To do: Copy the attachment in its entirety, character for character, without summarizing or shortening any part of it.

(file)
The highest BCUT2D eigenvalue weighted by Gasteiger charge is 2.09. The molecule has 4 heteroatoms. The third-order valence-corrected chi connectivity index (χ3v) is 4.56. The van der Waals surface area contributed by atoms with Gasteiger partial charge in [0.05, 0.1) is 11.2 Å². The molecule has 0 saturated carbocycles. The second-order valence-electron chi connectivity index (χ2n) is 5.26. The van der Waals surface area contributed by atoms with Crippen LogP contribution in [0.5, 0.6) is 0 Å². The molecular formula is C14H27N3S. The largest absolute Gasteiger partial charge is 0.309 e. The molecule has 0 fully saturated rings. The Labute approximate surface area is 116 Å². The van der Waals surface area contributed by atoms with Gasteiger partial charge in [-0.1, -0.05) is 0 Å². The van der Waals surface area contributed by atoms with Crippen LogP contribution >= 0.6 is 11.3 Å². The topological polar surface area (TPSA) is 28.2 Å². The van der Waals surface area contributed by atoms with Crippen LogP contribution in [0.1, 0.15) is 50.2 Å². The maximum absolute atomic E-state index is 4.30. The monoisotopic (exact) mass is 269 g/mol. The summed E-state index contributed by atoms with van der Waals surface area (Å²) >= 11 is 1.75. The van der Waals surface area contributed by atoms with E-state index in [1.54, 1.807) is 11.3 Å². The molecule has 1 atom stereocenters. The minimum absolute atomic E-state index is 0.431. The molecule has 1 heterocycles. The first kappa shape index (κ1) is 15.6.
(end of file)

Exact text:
The highest BCUT2D eigenvalue weighted by Gasteiger charge is 2.09. The molecule has 4 heteroatoms. The third-order valence-corrected chi connectivity index (χ3v) is 4.56. The van der Waals surface area contributed by atoms with Gasteiger partial charge in [0.05, 0.1) is 11.2 Å². The molecule has 0 saturated carbocycles. The second-order valence-electron chi connectivity index (χ2n) is 5.26. The van der Waals surface area contributed by atoms with Crippen LogP contribution in [0.5, 0.6) is 0 Å². The molecular formula is C14H27N3S. The largest absolute Gasteiger partial charge is 0.309 e. The molecule has 0 fully saturated rings. The Labute approximate surface area is 116 Å². The van der Waals surface area contributed by atoms with Gasteiger partial charge in [-0.1, -0.05) is 0 Å². The van der Waals surface area contributed by atoms with Crippen LogP contribution >= 0.6 is 11.3 Å². The topological polar surface area (TPSA) is 28.2 Å². The van der Waals surface area contributed by atoms with Crippen LogP contribution in [0.1, 0.15) is 50.2 Å². The maximum absolute atomic E-state index is 4.30. The monoisotopic (exact) mass is 269 g/mol. The summed E-state index contributed by atoms with van der Waals surface area (Å²) >= 11 is 1.75. The van der Waals surface area contributed by atoms with E-state index in [1.54, 1.807) is 11.3 Å². The molecule has 1 atom stereocenters. The minimum absolute atomic E-state index is 0.431. The molecule has 1 heterocycles. The first kappa shape index (κ1) is 15.6.